When people think of yoga, the first thing that comes to mind is an image of someone doing a yoga pose on a sticky mat. But did you know that only one of the four main branches of yoga involves poses, and poses are just one fraction of that branch? This means that the yoga poses you are familiar with are a very small part of yoga.
If you study the origins of yoga, you will learn that yoga began as a way to reach enlightenment. Of the various methods, only one involved the deliberate and systematized use of the physical body. The others were centered on the path of selfless service (Karma yoga), love and devotion to God (Bhakti yoga), and the study of the intellect (Jnana yoga). In the fourth branch, Raja yoga, steps were taken to prepare the body (and the mind) for long hours of meditation for the purpose of attaining union with the divine.
According to the Yoga Sutras of Patanjali, one of the oldest recorded books of yoga, these steps consisted of eight parts, or limbs. The first two limbs are comprised of morals and ethics to guide the yogi toward making the proper choices that foster inner peace, purity of mind, and non-violent actions.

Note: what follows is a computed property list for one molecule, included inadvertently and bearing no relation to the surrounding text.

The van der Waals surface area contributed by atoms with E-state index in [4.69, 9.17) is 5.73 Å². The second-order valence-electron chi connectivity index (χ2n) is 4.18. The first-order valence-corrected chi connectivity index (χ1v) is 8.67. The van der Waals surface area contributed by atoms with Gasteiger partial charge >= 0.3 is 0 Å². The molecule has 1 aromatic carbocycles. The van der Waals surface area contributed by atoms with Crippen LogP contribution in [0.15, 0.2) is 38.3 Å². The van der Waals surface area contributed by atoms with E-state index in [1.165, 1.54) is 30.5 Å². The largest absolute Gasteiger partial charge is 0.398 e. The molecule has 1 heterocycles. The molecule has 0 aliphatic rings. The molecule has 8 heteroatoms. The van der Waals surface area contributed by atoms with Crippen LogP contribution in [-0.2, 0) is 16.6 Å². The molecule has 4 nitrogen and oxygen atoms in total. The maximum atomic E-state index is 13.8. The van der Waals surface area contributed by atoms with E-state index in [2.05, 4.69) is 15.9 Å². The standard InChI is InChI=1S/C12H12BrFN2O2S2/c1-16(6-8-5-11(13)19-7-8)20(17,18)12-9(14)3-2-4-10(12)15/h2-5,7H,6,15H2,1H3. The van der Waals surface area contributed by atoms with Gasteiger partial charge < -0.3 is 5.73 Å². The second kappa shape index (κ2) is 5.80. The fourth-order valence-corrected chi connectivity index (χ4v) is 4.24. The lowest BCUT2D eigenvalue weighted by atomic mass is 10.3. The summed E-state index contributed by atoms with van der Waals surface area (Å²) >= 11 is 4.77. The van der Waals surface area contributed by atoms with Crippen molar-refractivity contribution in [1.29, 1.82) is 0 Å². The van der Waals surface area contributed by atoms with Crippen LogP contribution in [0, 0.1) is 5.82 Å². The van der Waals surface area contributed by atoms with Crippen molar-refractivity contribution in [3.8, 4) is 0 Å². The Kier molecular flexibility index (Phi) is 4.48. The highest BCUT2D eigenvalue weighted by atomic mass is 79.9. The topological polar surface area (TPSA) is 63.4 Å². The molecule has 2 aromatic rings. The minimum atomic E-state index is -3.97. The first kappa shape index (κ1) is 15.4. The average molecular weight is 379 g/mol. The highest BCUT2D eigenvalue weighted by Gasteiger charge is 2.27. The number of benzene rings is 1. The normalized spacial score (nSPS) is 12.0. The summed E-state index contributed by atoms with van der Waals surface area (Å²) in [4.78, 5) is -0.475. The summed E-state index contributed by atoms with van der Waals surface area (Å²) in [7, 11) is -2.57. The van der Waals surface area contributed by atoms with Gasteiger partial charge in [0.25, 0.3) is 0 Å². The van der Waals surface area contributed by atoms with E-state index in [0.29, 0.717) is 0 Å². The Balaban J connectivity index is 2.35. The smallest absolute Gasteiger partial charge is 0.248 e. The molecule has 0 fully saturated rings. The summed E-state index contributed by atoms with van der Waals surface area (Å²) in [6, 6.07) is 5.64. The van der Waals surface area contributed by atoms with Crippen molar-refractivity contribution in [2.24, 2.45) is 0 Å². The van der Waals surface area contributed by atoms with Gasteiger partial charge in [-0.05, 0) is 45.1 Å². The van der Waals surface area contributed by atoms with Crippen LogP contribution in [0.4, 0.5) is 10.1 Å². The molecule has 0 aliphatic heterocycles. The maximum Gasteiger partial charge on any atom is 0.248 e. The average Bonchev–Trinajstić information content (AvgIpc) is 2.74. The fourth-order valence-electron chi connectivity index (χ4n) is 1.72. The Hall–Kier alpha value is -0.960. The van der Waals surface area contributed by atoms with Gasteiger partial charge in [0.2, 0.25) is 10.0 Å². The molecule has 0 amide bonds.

Asana and pranayama (yoga poses and yogic breathing) make up the third and fourth limbs. Asanas are designed to strengthen and cleanse the body, no doubt, but the intention then was to prepare the body to sit in meditation without the distracting attributes of physical pain and ill health.
The following three limbs involve sensory withdrawal, one pointed focus, and then finally meditation. The eighth limb brings the yogi to a state of bliss, and this happens as a result of discipline and mastery of the first seven limbs.
With four branches and eight limbs, yoga in its entirety cannot be defined as just a great workout that consists of planks, core work, and balance poses involving rhythmic breathing and focus. It is an ancient method developed as a way to live morally and ethically. It is a means to clear the mind and strengthen the body. It is a practice of selfless giving, a devotion to God, just as much as it is a path to self-inquiry through the study of the intellect.
If you have never stepped on a yoga mat, it certainly does not mean you have never practiced some aspect of yoga. If downward dog or any other yoga pose is not in your future, but you would still like to practice, now you understand the many ways yoga can be part of your life.
image via celebritydoor.com
August 3rd, 2012